• The 2008 animated film Sita Sings the Blues, which retells the Indian epic poem The Ramayana from Sita’s perspective, used Annette Hanshaw’s recordings as its soundtrack. In 2010, her 1929 recording of Daddy Won’t You Please Come Home was used in the video game BioShock 2.

Happy birthday, dear Annette, wherever you may be!

Annette Hanshaw

A brief but influential existence

Have you ever heard of the Black Swan record label? Neither had we (and it’s not something we’re proud of, given we’re all about pop and jazz of the 1920s, ’30s, and ’40s), but we were intrigued by Michael Pollak’s recent story in the New York Times and felt the Cladrite community might find it of interest, too.

Black Swan was the first major black-owned record company. It managed to remain in operation for just a couple of years, but its influence was wide-ranging and long-lived.

Black Swan was founded by one Harry H. Pace, a banking and insurance worker and disciple of W. E. B. Du Bois, who had previously paired with W. C. Handy in forming the Pace & Handy Music Company, a music publishing concern.

Nine years later, Pace made history when he parted with Handy and started Black Swan Records. Many of the established labels at the time would not record African-American performers, but Pace was not satisfied with merely rectifying that injustice, he set out to demonstrate the breadth of the talent in the African-American community, to, as Pollak writes in the Times, “challenge white stereotypes by recording not just comic and blues songs, but also sacred and operatic music and serious ballads.”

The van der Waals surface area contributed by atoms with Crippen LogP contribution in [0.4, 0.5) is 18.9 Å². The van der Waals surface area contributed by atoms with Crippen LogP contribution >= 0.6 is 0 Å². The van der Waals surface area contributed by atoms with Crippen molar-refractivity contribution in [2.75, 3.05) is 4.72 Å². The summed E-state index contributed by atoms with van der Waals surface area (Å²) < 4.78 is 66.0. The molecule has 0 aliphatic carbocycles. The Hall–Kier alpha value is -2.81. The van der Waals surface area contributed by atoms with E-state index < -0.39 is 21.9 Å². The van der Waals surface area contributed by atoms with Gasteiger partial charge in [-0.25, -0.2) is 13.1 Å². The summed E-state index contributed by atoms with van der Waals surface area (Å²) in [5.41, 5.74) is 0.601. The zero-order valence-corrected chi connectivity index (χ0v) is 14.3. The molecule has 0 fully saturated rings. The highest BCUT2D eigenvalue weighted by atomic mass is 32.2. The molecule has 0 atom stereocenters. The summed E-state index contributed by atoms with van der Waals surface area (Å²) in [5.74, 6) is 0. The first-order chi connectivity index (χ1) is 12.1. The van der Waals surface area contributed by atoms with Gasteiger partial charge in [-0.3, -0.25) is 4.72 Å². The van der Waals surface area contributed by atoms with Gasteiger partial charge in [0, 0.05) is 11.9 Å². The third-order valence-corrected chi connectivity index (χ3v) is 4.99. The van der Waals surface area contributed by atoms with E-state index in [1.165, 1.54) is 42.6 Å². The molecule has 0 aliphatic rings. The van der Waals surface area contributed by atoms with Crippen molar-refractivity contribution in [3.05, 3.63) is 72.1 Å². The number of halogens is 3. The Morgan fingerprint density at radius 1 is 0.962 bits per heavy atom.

Black Swan would have achieved a certain degree of importance if only because the great Fletcher Henderson played piano on many of the label’s early recordings, but Black Swan rose to greater heights in signing Ethel Waters. Her blues recordings made a splash, and a vaudeville tour featuring Black Swan artists managed to make the label what Pollak terms “a national one.”

But Black Swan’s success led more established labels to realize what they’d been missing in not recording black artists, and in an effort to elevate the nation’s image of African-American performers, the label opted not to sign blues singer Bessie Smith to a contract.

That was a costly mistake.

The label did introduce the likes of Waters, Henderson, Trixie Smith and Alberta Hunter, but after only two years, it was relegated to the dustbin of American music history. But during its brief existence, it had, as Pollak notes, awakened the music business, an impact that is still being felt today and for which we are all the richer.

An OTR Christmas, Day 2

Today’s broadcast from Christmases Past is an episode of Command Performance, a program produced by the War Department for the enjoyment of our men and women serving overseas. The service men and women requested which stars and songs they’d like to have featured, and the producers of the show did their best to accommodate them.

This program, which originally aired on Christmas Eve, 1942, features Bob Hope as emcee and a variety of guests, including, among others, Ethel Waters, Bing Crosby, and Dinah Shore, all performing popular hits of the day.

It’s a lot of fun, and we hope you’ll enjoy it.

Command Performance, starring Bob Hope—Christmas Eve, 1942 (1:00:11)